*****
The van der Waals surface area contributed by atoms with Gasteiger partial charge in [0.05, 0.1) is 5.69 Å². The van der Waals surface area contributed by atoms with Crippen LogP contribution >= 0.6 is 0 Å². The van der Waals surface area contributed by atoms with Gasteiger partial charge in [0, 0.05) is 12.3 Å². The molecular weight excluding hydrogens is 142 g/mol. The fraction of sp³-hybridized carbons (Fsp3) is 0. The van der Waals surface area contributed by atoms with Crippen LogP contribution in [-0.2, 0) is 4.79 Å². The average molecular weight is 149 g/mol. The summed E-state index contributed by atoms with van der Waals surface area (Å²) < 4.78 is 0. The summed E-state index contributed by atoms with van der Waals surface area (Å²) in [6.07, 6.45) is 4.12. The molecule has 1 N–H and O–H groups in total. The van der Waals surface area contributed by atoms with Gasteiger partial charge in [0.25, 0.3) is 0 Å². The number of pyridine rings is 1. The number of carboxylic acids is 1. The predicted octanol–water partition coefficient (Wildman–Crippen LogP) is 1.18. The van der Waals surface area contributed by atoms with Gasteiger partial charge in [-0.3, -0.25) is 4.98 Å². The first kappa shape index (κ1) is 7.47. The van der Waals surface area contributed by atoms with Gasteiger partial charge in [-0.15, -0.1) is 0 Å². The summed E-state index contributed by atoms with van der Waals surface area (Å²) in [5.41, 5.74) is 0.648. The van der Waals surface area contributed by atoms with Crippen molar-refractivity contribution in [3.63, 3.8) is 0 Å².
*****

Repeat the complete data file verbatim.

The van der Waals surface area contributed by atoms with Gasteiger partial charge in [0.05, 0.1) is 5.69 Å². The van der Waals surface area contributed by atoms with Crippen LogP contribution >= 0.6 is 0 Å². The van der Waals surface area contributed by atoms with Gasteiger partial charge in [0, 0.05) is 12.3 Å². The molecular weight excluding hydrogens is 142 g/mol. The fraction of sp³-hybridized carbons (Fsp3) is 0. The van der Waals surface area contributed by atoms with Crippen LogP contribution in [-0.2, 0) is 4.79 Å². The average molecular weight is 149 g/mol. The summed E-state index contributed by atoms with van der Waals surface area (Å²) < 4.78 is 0. The summed E-state index contributed by atoms with van der Waals surface area (Å²) in [6.07, 6.45) is 4.12. The molecule has 1 N–H and O–H groups in total. The van der Waals surface area contributed by atoms with Gasteiger partial charge in [0.25, 0.3) is 0 Å². The number of pyridine rings is 1. The number of carboxylic acids is 1. The predicted octanol–water partition coefficient (Wildman–Crippen LogP) is 1.18. The van der Waals surface area contributed by atoms with Gasteiger partial charge in [-0.3, -0.25) is 4.98 Å². The first kappa shape index (κ1) is 7.47. The van der Waals surface area contributed by atoms with Gasteiger partial charge in [-0.15, -0.1) is 0 Å². The summed E-state index contributed by atoms with van der Waals surface area (Å²) in [5.41, 5.74) is 0.648. The van der Waals surface area contributed by atoms with Crippen molar-refractivity contribution in [3.63, 3.8) is 0 Å².